Each of the non-English terms from the previous list could be translated as “truth,” but that would be misleading, since they are so contextually and conceptually packed with philosophical additions – in the case of MAa, linked to balance, breath, and justice; in aletheia, to openness, disclosure – that translation itself achieves its mythical problem, as portrayed in so many allegories, as a deceptive messenger. Amusingly the etymology of the English word “truth” points to the old West Saxon “triewð,” which connotes faith, faithfulness, fidelity, and loyalty – in short, that in which one should have faith or trust. To be truthful is to be trustworthy.

What is clear is that humanity has been struggling with our relationship with “reality” for many millennia. In the first chapter of my recent book Freedom, Justice, and Decolonization I discuss written reflections on this struggle, going back at least 4,000 in East Africa. Yet, as an inheritance from colonialism, the prevailing portrait of the history of philosophy is that it began about 2,500 years ago on the European side of the Mediterranean. The alliance between hegemonic philosophy and colonialism – manifested in what has become known as “western philosophy” – is a crisis, and perhaps even a scandal, in the light of many practitioners’ ongoing failure to address it. That there has been an underside tradition, which has addressed this problem (since at least the seventeenth century) raises the question of whether philosophy, as practiced in its hegemonic form, is sufficiently self-critical. This is not a light challenge; at its heart is the integrity of philosophy – whether philosophy is, ironically, true to itself and, as a consequence, again, trustworthy.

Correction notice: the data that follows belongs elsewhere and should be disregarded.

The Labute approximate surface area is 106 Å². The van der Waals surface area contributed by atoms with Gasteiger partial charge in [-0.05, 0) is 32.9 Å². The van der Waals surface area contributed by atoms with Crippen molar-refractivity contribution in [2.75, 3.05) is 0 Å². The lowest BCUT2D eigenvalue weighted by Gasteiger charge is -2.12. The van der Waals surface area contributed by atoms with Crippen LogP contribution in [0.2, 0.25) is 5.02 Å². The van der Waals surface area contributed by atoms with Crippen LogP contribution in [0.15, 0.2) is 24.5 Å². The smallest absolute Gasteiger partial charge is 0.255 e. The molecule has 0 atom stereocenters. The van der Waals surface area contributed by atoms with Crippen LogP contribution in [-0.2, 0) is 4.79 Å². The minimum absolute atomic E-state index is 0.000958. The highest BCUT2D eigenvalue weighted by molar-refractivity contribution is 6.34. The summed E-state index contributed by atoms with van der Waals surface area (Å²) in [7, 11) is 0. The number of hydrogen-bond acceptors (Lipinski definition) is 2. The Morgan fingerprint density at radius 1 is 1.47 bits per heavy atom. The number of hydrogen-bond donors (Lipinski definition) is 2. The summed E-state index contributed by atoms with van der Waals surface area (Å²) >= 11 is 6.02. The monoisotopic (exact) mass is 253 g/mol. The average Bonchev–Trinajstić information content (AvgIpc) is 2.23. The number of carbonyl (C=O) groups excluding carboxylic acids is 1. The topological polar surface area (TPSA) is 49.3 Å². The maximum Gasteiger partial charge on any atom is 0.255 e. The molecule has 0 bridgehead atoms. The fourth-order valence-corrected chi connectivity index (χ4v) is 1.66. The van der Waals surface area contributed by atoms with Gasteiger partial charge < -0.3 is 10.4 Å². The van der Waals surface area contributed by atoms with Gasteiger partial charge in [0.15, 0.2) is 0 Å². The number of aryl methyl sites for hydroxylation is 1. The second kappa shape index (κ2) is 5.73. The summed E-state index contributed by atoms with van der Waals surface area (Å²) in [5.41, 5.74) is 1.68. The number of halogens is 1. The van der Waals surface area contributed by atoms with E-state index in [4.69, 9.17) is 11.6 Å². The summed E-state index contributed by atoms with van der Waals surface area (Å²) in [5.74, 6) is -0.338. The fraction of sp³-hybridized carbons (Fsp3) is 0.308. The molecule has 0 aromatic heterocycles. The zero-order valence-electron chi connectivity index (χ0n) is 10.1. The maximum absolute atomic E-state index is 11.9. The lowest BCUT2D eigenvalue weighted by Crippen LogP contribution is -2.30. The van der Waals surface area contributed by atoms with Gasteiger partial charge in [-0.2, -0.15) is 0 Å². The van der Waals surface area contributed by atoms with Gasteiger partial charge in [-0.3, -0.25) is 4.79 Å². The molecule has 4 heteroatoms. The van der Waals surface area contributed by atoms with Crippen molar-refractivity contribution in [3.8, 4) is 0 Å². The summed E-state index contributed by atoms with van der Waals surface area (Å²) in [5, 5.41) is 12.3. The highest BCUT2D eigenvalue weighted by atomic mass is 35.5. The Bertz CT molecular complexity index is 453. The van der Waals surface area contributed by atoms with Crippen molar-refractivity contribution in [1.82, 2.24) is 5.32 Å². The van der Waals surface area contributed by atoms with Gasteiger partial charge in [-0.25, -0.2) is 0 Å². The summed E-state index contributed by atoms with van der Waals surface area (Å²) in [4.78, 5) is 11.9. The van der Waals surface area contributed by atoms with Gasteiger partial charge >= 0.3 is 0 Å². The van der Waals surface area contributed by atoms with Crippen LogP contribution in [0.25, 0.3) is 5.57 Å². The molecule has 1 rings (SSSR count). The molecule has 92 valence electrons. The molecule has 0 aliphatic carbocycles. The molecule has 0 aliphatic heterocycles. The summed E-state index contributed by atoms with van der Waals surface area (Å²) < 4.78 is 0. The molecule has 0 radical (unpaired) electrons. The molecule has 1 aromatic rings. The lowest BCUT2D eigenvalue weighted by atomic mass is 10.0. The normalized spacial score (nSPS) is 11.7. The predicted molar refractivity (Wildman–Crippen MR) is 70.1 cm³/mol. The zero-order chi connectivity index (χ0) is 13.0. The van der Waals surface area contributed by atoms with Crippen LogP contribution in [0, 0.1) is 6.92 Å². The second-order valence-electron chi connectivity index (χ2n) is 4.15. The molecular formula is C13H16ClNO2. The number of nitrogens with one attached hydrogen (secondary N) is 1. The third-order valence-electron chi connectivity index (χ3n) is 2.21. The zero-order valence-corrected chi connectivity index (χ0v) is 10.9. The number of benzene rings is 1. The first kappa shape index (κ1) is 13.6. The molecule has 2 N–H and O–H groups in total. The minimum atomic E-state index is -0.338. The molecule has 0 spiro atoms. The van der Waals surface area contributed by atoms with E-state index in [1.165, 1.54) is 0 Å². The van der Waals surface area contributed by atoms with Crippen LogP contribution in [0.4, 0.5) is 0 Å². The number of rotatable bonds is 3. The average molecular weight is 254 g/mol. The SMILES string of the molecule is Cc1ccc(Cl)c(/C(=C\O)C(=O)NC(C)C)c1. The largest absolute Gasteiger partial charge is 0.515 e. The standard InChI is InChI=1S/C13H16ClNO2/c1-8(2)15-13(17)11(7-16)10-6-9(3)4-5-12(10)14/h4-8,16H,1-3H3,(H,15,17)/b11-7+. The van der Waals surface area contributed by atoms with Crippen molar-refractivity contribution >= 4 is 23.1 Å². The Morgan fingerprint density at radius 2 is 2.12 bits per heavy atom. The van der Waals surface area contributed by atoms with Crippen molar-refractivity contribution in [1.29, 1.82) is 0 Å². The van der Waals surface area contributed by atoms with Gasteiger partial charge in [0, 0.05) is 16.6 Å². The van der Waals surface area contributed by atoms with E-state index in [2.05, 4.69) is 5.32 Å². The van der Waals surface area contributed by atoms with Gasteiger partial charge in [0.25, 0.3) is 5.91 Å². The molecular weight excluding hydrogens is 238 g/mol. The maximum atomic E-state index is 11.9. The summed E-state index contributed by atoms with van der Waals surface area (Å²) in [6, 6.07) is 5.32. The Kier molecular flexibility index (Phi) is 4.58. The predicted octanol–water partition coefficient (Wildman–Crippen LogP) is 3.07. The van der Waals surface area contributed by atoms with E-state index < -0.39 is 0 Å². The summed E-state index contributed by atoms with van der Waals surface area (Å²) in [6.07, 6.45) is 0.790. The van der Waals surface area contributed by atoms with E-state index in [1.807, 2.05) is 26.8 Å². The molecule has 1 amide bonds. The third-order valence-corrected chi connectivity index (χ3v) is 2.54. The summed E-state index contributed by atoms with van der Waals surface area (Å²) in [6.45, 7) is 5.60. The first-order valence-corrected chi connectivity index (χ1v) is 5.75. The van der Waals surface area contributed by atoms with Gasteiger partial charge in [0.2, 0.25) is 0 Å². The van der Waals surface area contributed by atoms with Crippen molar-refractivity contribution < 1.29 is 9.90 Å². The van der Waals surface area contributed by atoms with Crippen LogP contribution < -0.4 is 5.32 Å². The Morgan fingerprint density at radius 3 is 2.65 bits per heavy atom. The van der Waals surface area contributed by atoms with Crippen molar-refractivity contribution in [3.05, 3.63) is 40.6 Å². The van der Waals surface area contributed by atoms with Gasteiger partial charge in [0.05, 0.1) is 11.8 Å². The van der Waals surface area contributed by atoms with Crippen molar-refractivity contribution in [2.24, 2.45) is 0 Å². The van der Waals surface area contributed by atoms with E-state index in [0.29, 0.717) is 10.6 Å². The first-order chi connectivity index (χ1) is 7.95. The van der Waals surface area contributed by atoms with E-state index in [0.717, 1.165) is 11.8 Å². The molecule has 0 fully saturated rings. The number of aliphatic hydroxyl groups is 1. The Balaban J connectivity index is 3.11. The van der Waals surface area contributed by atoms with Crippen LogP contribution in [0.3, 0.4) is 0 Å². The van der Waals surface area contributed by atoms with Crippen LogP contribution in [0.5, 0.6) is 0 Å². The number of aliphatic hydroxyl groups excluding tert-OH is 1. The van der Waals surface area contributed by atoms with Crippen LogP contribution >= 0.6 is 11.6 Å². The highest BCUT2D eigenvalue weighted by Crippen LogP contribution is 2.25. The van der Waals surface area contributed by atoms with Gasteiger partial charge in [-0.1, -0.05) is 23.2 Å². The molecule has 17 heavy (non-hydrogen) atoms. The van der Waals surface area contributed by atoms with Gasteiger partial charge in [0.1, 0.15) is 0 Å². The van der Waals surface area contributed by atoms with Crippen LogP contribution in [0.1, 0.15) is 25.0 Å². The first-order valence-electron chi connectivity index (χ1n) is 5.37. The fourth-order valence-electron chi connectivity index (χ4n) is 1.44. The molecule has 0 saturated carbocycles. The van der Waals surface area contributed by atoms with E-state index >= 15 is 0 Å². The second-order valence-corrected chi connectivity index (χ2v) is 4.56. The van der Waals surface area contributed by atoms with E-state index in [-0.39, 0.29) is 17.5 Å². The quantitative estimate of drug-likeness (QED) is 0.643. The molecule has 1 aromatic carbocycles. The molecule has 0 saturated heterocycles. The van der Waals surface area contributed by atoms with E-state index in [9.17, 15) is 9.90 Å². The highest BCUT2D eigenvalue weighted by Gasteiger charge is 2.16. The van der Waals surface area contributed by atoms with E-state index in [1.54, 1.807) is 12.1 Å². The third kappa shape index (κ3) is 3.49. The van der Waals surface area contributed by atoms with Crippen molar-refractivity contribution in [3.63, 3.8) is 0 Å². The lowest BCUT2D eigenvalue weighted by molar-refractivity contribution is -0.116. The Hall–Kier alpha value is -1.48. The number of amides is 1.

There are many reflections on philosophy from philosophers, and in many of them the question of reality looms large. Perhaps none is more enduring, for reasons I suspect that defy colonial fantasies, than Plato’s Allegory of the Cave in his Republic. There were similar reflections in antiquity, but Plato’s survive in full written form, which clearly offers much on which to reflect. Among the many takeaways from the allegory is that any theorizing within the cave – and thereby separate from the realm of the radically public – falls short of tracking reality. It is not that there are no elements of reality in the cave; it’s just that shadows are confused with the broader domain of possibilities. Inside the cave, reality is closed and complete. Outside, reality is open.

A longtime aspiration and source of anxiety for humanity, as demonstrated not only in philosophy but also mythic and aesthetic accounts, is the realization that words and sentences, through which concepts and speech are formed, both demarcate and produce aspects of reality. The productive side is both alchemical and magical; as we know, language and the social worlds human beings build through it are also those in which, through which, and by which we live much of “reality.” In other words, the reality in which we think is always accompanied by the parenthetical “human.” For those antipathetic to (human) reality, “social reality” could suffice.